Subject: Caterpillar?
Location: Southeast Missouri
August 1, 2017 2:50 pm
My cousin found this in her bed one evening! She had a few spots on her arm and leg that stung. Could this be a type of stinging caterpillar?
Signature: Brittany

White Flannel Moth Caterpillar

Dear Brittany,
This is a White Flannel Moth Caterpillar and they do sting.  Here is a BugGuide image for comparison.  According to BugGuide, the caterpillars feed on “A variety of hosts reported including black locust, hackberry and redbud.”  Are any of those trees growing near your cousin’s bedroom?

White Flannel Moth Caterpillar

What's That Bug? does not endorse extermination

Subject: New Jersey leech like insect
Location: Gloucester County New Jersey, USA
August 2, 2017 8:17 pm
I have standing water on my property that is there from rain, not spring feed, today while looking at the water, I noticed these flat brownish insects in the water, I don’t remember seeing these bugs before, I thought they might be leeches but every picture I googled of leeches showed them being black. Also these bugs have pitchers, please help, thank you,
Signature: D. Clement

Water Tiger and Tadpoles

Dear D. Clement,
This appears to be a predatory larva of an aquatic beetle, commonly called a Water Tiger.  It is surrounded by Tadpoles, and they are most likely its prey.

Subject: What’s this bug?
Location: West Chester, OH
August 1, 2017 8:58 pm
Haven’t seen this before but it was crawling around an electrical outlet but worth almost no urgency. Can you please identify it?
Signature: Need to Know

Bed Bug

This is a Bed Bug.  If you found one, chances are there are more.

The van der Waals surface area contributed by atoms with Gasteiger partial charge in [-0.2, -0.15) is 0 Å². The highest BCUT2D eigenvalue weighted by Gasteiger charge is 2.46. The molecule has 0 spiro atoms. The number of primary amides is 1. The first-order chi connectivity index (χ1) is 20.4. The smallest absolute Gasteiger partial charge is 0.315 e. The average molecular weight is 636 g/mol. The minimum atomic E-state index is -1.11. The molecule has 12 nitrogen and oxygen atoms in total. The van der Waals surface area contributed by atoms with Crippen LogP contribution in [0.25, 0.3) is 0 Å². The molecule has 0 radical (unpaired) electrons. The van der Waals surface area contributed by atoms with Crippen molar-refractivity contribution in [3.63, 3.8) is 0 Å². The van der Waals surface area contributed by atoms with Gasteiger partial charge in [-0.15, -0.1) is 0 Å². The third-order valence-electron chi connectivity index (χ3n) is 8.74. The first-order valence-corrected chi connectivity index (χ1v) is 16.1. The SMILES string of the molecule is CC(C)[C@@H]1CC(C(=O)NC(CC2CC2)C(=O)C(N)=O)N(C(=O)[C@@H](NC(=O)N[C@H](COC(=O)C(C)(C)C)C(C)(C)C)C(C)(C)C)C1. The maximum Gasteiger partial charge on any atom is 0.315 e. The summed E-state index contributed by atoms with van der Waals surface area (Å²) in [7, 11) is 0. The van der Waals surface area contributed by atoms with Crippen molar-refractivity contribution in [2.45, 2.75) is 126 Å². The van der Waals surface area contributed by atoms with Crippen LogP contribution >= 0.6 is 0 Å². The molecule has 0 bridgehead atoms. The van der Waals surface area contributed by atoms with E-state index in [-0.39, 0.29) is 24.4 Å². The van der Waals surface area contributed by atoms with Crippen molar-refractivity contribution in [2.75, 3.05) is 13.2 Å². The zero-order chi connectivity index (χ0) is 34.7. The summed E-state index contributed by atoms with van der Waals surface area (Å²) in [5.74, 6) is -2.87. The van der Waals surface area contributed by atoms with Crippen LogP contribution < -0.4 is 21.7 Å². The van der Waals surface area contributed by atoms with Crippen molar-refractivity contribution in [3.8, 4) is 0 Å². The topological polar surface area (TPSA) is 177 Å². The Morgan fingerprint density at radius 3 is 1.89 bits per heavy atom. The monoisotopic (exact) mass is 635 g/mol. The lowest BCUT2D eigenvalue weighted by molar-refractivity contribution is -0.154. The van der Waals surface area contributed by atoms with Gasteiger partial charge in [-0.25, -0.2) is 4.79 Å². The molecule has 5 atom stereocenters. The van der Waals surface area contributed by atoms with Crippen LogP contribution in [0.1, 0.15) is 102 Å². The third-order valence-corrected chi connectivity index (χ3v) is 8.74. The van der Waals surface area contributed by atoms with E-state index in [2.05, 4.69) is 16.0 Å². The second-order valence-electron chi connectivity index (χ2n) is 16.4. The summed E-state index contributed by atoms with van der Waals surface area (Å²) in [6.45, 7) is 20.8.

What's That Bug? does not endorse extermination

Subject: Unidentifiable Bug
Location: Northern Thailand
August 2, 2017 10:22 am
Hello,
I have been trying to figure out what the heck these bugs are. They appear to be mating, have antenna, wings and small but articulated bodies. We came across them in early May in Northern Thailand.
I’m hoping you may be able to help!
Cheers,
Signature: Duke

Mating, Sexually Dimorphic Tiger Moths

Dear Duke,
This is definitely a mating pair of moths, and we are relatively certain they are Tiger Moths in the subfamily Arctiinae.  They exhibit extreme sexual dimorphism meaning the two sexes do not look alike.  We cannot find anything similar on Farangs Gone Wild.  We will contact Tiger Moth expert Julian Donahue to see if he recognizes them.  We would not rule out that they might be in the Clearwing family Sesiidae.

Correction Courtesy of Karl
Hello Daniel and Duke:
These are a Picture-winged Leaf Moths (also known as Window-winged Moths), in the family Thyrididae. The species is probably Glanycus insolitus, although there are a few similar species. The iNaturalist site has a similar photo of a mating pair. Regards, Karl

Julian Donahue’s Response
September 4, 2017
Hi Daniel,
This arrived while we were on a month-long birding trip to Indonesia, but I see that someone has already identified them as thyridids (many of which are very leaf-like, but these are spectacular).
Julian

Subject: Identification
Location: Santa Barbara CA
August 2, 2017 6:55 am
Hi, This little chap was on the side of my computer for most of the day. He was about 3-5 mm and sandy brown in color with some darker spots. His eyes look a bit like a chameleon’s eyes. I live in Santa Barbara CA, right near the beach. It is August right now and the temp has been around 75 degrees fahrenheit. I have never seen anything like it before and can find nothing similar online.
Signature: Michael

Issid Planthopper

Dear Michael,
This is a Planthopper in the family Issidae, the Issid Planthoppers.  We are relatively confident it is the Upright-Winged Hopper,
Dictyobia permutata, which is pictured on the Natural History of Orange County site.  Other members of the genus that look very similar are pictured on BugGuide.

Subject: Unidentifiable Bug
Location: Gillespie County Texas
August 2, 2017 6:15 pm
We located this bug hanging on a vertical metal fence column in the Texas hill country west of Austin (Gillespie County). It’s mouth was very firmly attached. It does not appear to be a cocoon. The spines are dark brown and Woody in appearance. It is 3″ long and 1″ wide at its broadest point. Found in July.
Signature: M. Reynolds

Bagworm

Dear M. Reynolds,
This is a Bagworm, the caterpillar of a moth in the family Psychidae.  Bagworms construct protective covers from silk and bits of the plants upon which they are feeding and they eventually pupate inside the bag which becomes the cocoon.